This I took because it was glass and Matthew has an interest in that medium.

third surrealist

Then there was this sort of feminine contortionist sculpture, well that is what it looks like to me.

surrealist

So that’s it, my delving into culture. Highly recommend the NGV. The Dweeb wants to have a method to keeping tabs on each other for future exhibitions. I think he didn’t like being left behind. No phone contact made that hard too.

And here is the view of the Dweeb waiting for us to return. I knew he’d go to the shop and he did. He bought the amazing catalog!

 

Matthew

 

 

 

Phew! What an amazing ride! A big thank you to my many hosts. I could not have done it without you. Thank you for the amazing array of questions and article topics. I count 24 separate posts!!!! The blog tour took place from 16 December 2015 to 8 January 2016. The draw for the books will take place on 15 January. You are welcome to leave a comment here to be in the draw. Meanwhile I’ll be trawling through social media shares etc and blog comments to compile the draw list.

Below I list and link blog posts from the blog tour. If you press the link it will open a new page in your browser.  If you are planning one of these blog tours be prepared for a lot of work and a little bit of organisation. I love how this whole process was so collegiate–other writers helping other writers! I don’t think I’ve ever pushed myself so hard and talked about so many things.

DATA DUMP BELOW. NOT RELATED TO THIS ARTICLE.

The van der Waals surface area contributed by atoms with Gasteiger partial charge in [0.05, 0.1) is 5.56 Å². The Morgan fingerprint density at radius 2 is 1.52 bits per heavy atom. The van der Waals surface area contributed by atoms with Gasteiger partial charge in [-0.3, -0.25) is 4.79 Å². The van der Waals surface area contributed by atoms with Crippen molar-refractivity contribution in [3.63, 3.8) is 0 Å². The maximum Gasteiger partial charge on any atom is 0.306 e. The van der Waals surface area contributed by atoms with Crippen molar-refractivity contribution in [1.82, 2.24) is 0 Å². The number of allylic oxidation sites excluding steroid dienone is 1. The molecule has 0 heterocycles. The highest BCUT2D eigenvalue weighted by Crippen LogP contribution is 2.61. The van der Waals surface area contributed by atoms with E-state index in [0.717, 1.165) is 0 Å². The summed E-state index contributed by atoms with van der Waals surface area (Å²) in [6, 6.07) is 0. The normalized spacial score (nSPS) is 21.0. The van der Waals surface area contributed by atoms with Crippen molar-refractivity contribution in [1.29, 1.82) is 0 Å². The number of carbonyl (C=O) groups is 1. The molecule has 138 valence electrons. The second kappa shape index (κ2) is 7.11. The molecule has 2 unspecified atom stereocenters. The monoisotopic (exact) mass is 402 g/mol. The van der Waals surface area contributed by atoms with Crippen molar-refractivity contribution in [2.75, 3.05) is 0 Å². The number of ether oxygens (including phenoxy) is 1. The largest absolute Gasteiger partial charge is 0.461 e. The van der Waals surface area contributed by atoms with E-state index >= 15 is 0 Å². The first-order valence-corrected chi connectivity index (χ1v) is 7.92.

1. Amanda Bridgeman over in Perth. You should check out her SF Aurora series. This post was an excerpt from Shatterwing. A nice way to ease me into the flow. Here.
  2. Alan Baxter in the ‘Gong, who asked me to talk about the inspiration to the world building for Dragon Wine. Here.
  3. With Matthew over on Smash Dragons. I believe Matthew is in Bathurst. I wrote a short article on what makes fantasy dark. Here.
  4. Alis Franklin also from Canberra asked me for five pieces of advice to the younger writer me. Here.
  5. This one was fun! Matthew Farrer my partner and I in conversation where I’m trying to get him to host me on his blog. The Dweeb and the Dweebette. Here.